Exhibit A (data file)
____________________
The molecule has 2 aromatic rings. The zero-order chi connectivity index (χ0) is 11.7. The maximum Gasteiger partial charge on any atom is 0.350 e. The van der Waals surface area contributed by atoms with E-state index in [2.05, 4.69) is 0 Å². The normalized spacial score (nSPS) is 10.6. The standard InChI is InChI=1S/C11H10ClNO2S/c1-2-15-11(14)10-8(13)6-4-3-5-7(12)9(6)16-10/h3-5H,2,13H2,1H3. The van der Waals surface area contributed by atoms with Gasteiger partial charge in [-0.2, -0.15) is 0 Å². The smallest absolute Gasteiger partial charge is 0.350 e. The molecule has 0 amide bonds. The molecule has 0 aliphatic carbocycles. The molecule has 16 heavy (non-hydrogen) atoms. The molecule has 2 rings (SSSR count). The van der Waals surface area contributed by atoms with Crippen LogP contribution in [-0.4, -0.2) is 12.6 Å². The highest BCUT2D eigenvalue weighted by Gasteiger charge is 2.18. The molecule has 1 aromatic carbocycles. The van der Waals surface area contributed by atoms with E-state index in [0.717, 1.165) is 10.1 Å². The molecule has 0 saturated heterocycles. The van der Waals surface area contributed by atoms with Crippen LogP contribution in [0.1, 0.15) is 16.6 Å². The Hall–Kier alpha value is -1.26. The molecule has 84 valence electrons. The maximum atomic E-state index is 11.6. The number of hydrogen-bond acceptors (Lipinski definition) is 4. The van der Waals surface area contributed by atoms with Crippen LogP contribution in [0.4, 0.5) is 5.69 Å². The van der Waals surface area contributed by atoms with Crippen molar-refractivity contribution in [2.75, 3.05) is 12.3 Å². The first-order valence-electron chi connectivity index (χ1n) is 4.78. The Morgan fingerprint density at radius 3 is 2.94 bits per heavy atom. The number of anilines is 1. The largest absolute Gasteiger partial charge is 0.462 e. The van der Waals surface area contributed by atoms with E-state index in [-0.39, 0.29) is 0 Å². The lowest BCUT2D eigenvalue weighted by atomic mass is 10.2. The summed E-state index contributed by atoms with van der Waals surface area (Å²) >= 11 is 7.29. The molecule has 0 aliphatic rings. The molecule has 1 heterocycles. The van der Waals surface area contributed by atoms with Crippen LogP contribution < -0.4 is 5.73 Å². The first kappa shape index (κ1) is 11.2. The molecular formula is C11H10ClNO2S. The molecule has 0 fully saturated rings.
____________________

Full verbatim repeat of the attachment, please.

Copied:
The molecule has 2 aromatic rings. The zero-order chi connectivity index (χ0) is 11.7. The maximum Gasteiger partial charge on any atom is 0.350 e. The van der Waals surface area contributed by atoms with E-state index in [2.05, 4.69) is 0 Å². The normalized spacial score (nSPS) is 10.6. The standard InChI is InChI=1S/C11H10ClNO2S/c1-2-15-11(14)10-8(13)6-4-3-5-7(12)9(6)16-10/h3-5H,2,13H2,1H3. The van der Waals surface area contributed by atoms with Gasteiger partial charge in [-0.2, -0.15) is 0 Å². The smallest absolute Gasteiger partial charge is 0.350 e. The molecule has 0 amide bonds. The molecule has 0 aliphatic carbocycles. The molecule has 16 heavy (non-hydrogen) atoms. The molecule has 2 rings (SSSR count). The van der Waals surface area contributed by atoms with Crippen LogP contribution in [-0.4, -0.2) is 12.6 Å². The highest BCUT2D eigenvalue weighted by Gasteiger charge is 2.18. The molecule has 1 aromatic carbocycles. The van der Waals surface area contributed by atoms with E-state index in [0.717, 1.165) is 10.1 Å². The molecule has 0 saturated heterocycles. The van der Waals surface area contributed by atoms with Crippen LogP contribution in [0.1, 0.15) is 16.6 Å². The Hall–Kier alpha value is -1.26. The molecule has 84 valence electrons. The maximum atomic E-state index is 11.6. The number of hydrogen-bond acceptors (Lipinski definition) is 4. The van der Waals surface area contributed by atoms with Crippen LogP contribution in [0.4, 0.5) is 5.69 Å². The van der Waals surface area contributed by atoms with Crippen molar-refractivity contribution in [2.75, 3.05) is 12.3 Å². The first-order valence-electron chi connectivity index (χ1n) is 4.78. The Morgan fingerprint density at radius 3 is 2.94 bits per heavy atom. The number of anilines is 1. The largest absolute Gasteiger partial charge is 0.462 e. The van der Waals surface area contributed by atoms with E-state index in [-0.39, 0.29) is 0 Å². The lowest BCUT2D eigenvalue weighted by atomic mass is 10.2. The summed E-state index contributed by atoms with van der Waals surface area (Å²) >= 11 is 7.29. The molecule has 0 aliphatic rings. The molecule has 1 heterocycles. The van der Waals surface area contributed by atoms with Crippen LogP contribution < -0.4 is 5.73 Å². The first kappa shape index (κ1) is 11.2. The molecular formula is C11H10ClNO2S. The molecule has 0 fully saturated rings.